9 Tips For Seniors Traveling Abroad

Group of people at the airport
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Retirement is meant for travel! There are many benefits of traveling later in life, including getting out of the house, getting some exercise, and seeing new things and meeting new people. Traveling can create irreplaceable memories that you’ll be glad you took the time and effort to create. But like many things, travel changes as we age. Once you choose where you’re going, check out these tips to help you prepare for a trip abroad. 


Some airlines offer senior discounts but require you book directly with them instead of a third party or travel agent. Check AARP for member discounts on travel, including car rentals, cruises, flights and vacation packages, hotels and resorts, tours, and more.


It’s important to purchase travel insurance to cover any trip abroad, but seniors should consider supplemental travel insurance that includes medical coverage in case of illness or injury, as Medicare doesn’t cover healthcare services outside the US. Contact your health insurance company to see if you have any coverage abroad. Seniors may pay more for travel insurance, or have difficulty getting medical coverage due to a pre-existing medical condition. If you are traveling to a remote area, look into purchasing evacuation insurance, which will pay for emergency transportation to a qualified hospital—especially if you are too ill to fly commercially.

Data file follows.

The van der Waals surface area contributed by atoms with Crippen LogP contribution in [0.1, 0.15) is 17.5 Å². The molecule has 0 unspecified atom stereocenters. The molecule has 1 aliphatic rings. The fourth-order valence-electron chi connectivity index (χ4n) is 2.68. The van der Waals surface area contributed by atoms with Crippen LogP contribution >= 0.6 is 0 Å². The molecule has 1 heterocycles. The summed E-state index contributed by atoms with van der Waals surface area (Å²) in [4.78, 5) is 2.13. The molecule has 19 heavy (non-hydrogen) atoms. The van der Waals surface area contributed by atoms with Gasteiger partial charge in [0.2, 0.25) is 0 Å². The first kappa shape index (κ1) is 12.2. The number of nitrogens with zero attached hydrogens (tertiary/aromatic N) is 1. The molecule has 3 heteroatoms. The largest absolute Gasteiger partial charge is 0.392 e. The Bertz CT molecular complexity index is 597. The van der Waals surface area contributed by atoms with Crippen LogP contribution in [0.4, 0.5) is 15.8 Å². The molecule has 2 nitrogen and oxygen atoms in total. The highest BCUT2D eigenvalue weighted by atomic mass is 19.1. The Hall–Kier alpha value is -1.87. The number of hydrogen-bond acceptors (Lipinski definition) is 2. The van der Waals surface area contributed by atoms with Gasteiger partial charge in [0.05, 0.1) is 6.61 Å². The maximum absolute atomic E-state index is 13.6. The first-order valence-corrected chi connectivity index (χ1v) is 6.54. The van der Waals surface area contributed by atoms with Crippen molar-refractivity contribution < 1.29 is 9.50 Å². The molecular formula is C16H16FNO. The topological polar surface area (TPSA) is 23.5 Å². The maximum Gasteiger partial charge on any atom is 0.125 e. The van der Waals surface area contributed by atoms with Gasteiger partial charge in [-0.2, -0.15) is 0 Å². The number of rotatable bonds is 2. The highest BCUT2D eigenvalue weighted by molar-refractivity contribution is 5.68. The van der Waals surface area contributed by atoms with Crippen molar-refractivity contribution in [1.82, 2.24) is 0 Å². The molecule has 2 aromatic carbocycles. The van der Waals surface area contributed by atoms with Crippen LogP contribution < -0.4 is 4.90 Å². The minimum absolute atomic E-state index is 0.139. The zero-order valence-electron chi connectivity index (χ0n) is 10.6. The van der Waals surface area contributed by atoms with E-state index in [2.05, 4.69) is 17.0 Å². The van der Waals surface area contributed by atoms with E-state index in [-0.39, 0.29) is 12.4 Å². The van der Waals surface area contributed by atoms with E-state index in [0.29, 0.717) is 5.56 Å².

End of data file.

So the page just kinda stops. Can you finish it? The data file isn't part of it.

TSA doesn’t require you to have your meds in prescription bottles, but certain states and countries do, so it’s a good idea to keep your scripts in the original containers from the pharmacy. Store scripts in your carry-on along with a change of clothes and underwear as well as basic toiletries in case your luggage gets misplaced. If you take any controlled meds or have a lot of prescriptions, it wouldn’t hurt to get a letter from your doctor in addition to a copy of any prescription. Meanwhile, make sure fellow travelers are aware of any health conditions or allergies. 


Well-seasoned travelers know to bring a raincoat, sunscreen, and first aid kit with Dramamine, Imodium, Benadryl, Advil, Pepto Bismol, antacids, bandages, Neosporin, and Purell wipes. In addition to these essentials (and your passport!!) here are some more items to pack for travel abroad. For instance, if you wear readers, don’t forget an extra pair of glasses. Bring a broken-in pair of walking shoes as well as a spare pair. Ancient sites can be quite slippery, so make sure your footwear has good traction. You might even want to invest in a collapsible walking stick. Ladies—remember that many churches in other countries require you to cover your shoulders and knees to enter, so bring a scarf with you and avoid wearing shorts. Do not bring a heavy backpack to carry around all day—a light sack of essentials will do.


Seniors can request a ride on a cart or assistance with a wheelchair by asking at the check-in desk for assistance getting to the gate. One bonus about traveling if you’re 75 and up is that you don’t have to take off your shoes or jacket to get through security.

Phone Plan